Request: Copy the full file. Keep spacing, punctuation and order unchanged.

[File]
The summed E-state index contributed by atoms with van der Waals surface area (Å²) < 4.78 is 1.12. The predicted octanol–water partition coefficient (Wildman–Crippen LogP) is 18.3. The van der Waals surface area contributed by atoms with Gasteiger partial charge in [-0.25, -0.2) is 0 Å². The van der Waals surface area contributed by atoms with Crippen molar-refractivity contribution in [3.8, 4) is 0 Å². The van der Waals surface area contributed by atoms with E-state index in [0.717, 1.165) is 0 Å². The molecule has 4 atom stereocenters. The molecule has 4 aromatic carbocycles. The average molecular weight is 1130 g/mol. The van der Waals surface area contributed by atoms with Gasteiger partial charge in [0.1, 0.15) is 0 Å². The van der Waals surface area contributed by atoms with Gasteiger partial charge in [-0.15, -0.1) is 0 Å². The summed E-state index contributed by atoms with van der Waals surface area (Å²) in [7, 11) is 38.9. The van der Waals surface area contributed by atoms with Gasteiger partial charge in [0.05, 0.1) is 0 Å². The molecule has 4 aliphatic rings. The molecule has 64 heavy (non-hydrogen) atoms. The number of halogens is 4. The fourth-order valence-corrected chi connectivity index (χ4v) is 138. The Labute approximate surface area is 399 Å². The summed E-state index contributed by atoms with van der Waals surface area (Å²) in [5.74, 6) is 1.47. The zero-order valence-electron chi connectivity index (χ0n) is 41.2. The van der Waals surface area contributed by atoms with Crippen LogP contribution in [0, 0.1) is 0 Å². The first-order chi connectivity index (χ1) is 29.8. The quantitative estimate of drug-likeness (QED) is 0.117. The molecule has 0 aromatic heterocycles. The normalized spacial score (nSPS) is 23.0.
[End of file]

The summed E-state index contributed by atoms with van der Waals surface area (Å²) < 4.78 is 1.12. The predicted octanol–water partition coefficient (Wildman–Crippen LogP) is 18.3. The van der Waals surface area contributed by atoms with Gasteiger partial charge in [-0.25, -0.2) is 0 Å². The van der Waals surface area contributed by atoms with Crippen molar-refractivity contribution in [3.8, 4) is 0 Å². The van der Waals surface area contributed by atoms with E-state index in [0.717, 1.165) is 0 Å². The molecule has 4 atom stereocenters. The molecule has 4 aromatic carbocycles. The average molecular weight is 1130 g/mol. The van der Waals surface area contributed by atoms with Gasteiger partial charge in [0.1, 0.15) is 0 Å². The van der Waals surface area contributed by atoms with Gasteiger partial charge in [-0.15, -0.1) is 0 Å². The summed E-state index contributed by atoms with van der Waals surface area (Å²) in [7, 11) is 38.9. The van der Waals surface area contributed by atoms with Gasteiger partial charge in [0.05, 0.1) is 0 Å². The molecule has 4 aliphatic rings. The molecule has 64 heavy (non-hydrogen) atoms. The number of halogens is 4. The fourth-order valence-corrected chi connectivity index (χ4v) is 138. The Labute approximate surface area is 399 Å². The summed E-state index contributed by atoms with van der Waals surface area (Å²) in [5.74, 6) is 1.47. The zero-order valence-electron chi connectivity index (χ0n) is 41.2. The van der Waals surface area contributed by atoms with Crippen LogP contribution in [0, 0.1) is 0 Å². The first-order chi connectivity index (χ1) is 29.8. The quantitative estimate of drug-likeness (QED) is 0.117. The molecule has 0 aromatic heterocycles. The normalized spacial score (nSPS) is 23.0.